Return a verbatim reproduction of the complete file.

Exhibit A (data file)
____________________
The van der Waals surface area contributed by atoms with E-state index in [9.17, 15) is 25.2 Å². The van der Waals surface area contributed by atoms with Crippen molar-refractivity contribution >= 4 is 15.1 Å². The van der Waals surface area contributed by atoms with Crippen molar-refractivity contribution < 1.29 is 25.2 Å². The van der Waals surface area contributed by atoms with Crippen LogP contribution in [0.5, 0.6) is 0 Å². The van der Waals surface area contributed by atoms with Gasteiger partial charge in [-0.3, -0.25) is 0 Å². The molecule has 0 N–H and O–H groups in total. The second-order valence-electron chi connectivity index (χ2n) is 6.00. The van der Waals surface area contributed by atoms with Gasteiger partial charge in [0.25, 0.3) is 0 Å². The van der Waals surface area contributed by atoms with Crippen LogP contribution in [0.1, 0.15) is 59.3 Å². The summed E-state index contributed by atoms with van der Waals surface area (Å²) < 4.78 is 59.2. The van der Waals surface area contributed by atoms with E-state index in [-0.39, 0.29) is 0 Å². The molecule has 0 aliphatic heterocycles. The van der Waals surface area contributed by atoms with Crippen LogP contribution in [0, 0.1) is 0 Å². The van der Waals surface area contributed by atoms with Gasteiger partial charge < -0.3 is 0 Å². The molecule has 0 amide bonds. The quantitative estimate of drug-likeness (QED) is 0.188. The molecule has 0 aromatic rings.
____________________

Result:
The van der Waals surface area contributed by atoms with E-state index in [9.17, 15) is 25.2 Å². The van der Waals surface area contributed by atoms with Crippen molar-refractivity contribution >= 4 is 15.1 Å². The van der Waals surface area contributed by atoms with Crippen molar-refractivity contribution < 1.29 is 25.2 Å². The van der Waals surface area contributed by atoms with Crippen LogP contribution in [0.5, 0.6) is 0 Å². The van der Waals surface area contributed by atoms with Gasteiger partial charge in [-0.3, -0.25) is 0 Å². The molecule has 0 N–H and O–H groups in total. The second-order valence-electron chi connectivity index (χ2n) is 6.00. The van der Waals surface area contributed by atoms with Gasteiger partial charge in [0.25, 0.3) is 0 Å². The van der Waals surface area contributed by atoms with Crippen LogP contribution in [0.1, 0.15) is 59.3 Å². The summed E-state index contributed by atoms with van der Waals surface area (Å²) < 4.78 is 59.2. The van der Waals surface area contributed by atoms with E-state index in [-0.39, 0.29) is 0 Å². The molecule has 0 aliphatic heterocycles. The van der Waals surface area contributed by atoms with Crippen LogP contribution in [0, 0.1) is 0 Å². The van der Waals surface area contributed by atoms with Gasteiger partial charge < -0.3 is 0 Å². The molecule has 0 amide bonds. The quantitative estimate of drug-likeness (QED) is 0.188. The molecule has 0 aromatic rings.